A third source of improved earnings is an escalation of the banks’ direct attacks on working people. Having been assured that they will face no opposition from the Obama administration, the banks have intensified their drive to foreclose on delinquent home owners. They have also begun to sharply ramp up their credit card charges. The Detroit Free Press reported Friday that some 4 million Bank of America customers were notified in the past week that their annual percentage rate will jump from less than 10 percent to a range of 14 percent to 16 percent. For some customers, the newspaper said, the changes mean a doubling of rates.
Beyond these factors, the banks have been able to take advantage of certain profit opportunities thrown up by the worsening economic and social crisis. One major source of increased revenues was a spurt in mortgage refinancings. This was made possible by the Federal Reserve’s drive to lower mortgage rates by massively increasingly the volume of dollars in circulation and adding another trillion dollars of debt to its balance sheet, a policy that will eventually rebound on the public in the form of inflation and massive cuts in social programs.
At the same time, the collapse in home prices and household savings, and the escalating wave of layoffs have provided an unlimited supply of working people desperate to lower their monthly mortgage payments by extending their loans and, over time, giving the banks an even bigger share of their income.
In the case of Well Fargo, which is based in California, the catastrophic fall in house prices has led to a certain uptick in new mortgages, a lucrative source of profit. A major portion of the new home sales are of foreclosed properties.
All three of the banks that issued quarterly reports registered strong gains in the bond and currency trading departments. This, however, was largely an expression of the general financial turmoil. Speaking of Goldman Sachs, Financial Times columnist John Gapper wrote on Thursday, “Yet its fixed income and currencies trading desks have exploited the wide spreads caused by market disarray to make more money than ever.”
All three banks that released their earnings reported a huge increase in credit losses from delinquent or defaulted home loans, credit card debt and other consumer loans, and they warned of more to come as the unemployment rate continues to rise.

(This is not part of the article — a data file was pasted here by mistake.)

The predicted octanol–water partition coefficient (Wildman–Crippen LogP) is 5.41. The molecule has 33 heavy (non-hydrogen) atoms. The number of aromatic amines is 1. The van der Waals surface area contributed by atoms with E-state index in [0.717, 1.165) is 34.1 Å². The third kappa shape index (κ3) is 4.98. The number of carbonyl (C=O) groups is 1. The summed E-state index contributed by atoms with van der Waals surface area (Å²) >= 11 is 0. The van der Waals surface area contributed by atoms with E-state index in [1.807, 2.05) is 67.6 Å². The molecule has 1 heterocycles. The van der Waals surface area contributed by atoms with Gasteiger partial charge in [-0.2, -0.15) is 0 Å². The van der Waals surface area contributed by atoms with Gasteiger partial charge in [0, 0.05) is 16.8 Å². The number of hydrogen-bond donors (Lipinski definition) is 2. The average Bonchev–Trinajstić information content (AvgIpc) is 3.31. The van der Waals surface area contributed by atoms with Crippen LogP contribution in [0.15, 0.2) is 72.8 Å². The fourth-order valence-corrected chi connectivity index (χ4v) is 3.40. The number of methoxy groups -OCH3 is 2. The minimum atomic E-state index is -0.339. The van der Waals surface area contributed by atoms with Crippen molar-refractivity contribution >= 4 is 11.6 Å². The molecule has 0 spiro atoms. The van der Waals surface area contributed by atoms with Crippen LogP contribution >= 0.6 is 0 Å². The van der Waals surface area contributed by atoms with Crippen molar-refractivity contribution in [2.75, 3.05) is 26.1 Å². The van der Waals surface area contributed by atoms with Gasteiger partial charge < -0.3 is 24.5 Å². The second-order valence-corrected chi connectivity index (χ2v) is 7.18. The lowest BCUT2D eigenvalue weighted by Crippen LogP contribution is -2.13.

Nouriel Roubini, professor of economics at New York University’s Stern School of Business, aptly summed up the state of affairs as follows: “In brief, banks are benefiting from close to zero borrowing costs and fewer competitors; they are benefiting from a massive transfer of wealth from savers to borrowers given a dozen different government bailout and subsidy programs for the financial system; they are not properly provisioning/reserving for massive future loan losses; they are not properly marking down current losses from loans in delinquency; they are using the recent mark-to-market accounting changes by FASB to inflate the value of many assets; they are using a number of accounting tricks to minimize reported losses and maximize reported earnings; the Treasury is using a stress scenario for the [bank] stress tests that is not a true stress scenario as actual data are already running worse than the worst case scenario.”
The banks are continuing, with the blessings of the Obama administration, the same predatory policies that generated massive fortunes on Wall Street and eventually plunged the US and world economy into the deepest crisis since the Great Depression.
In his Financial Times column, John Gapper gave an example of the continuity between the pre- and post-crash policies of the banks. “Mr. Blankfein,” he wrote, speaking of the Goldman Sachs CEO, “criticized Wall Street’s past pay practices as ‘self-serving and greedy,’ but Goldman is still putting aside 50 percent of revenues—$4.7 billion in the first quarter—for the bonus pool. Inside, it may feel ‘humbled,’ as Mr. Blankfein said, but it looks like the same old bank.
“Once it has repaid the $10 billion, Goldman hopes to go back to paying employees what it wants, buying and selling more or less what it fancies and operating as before.”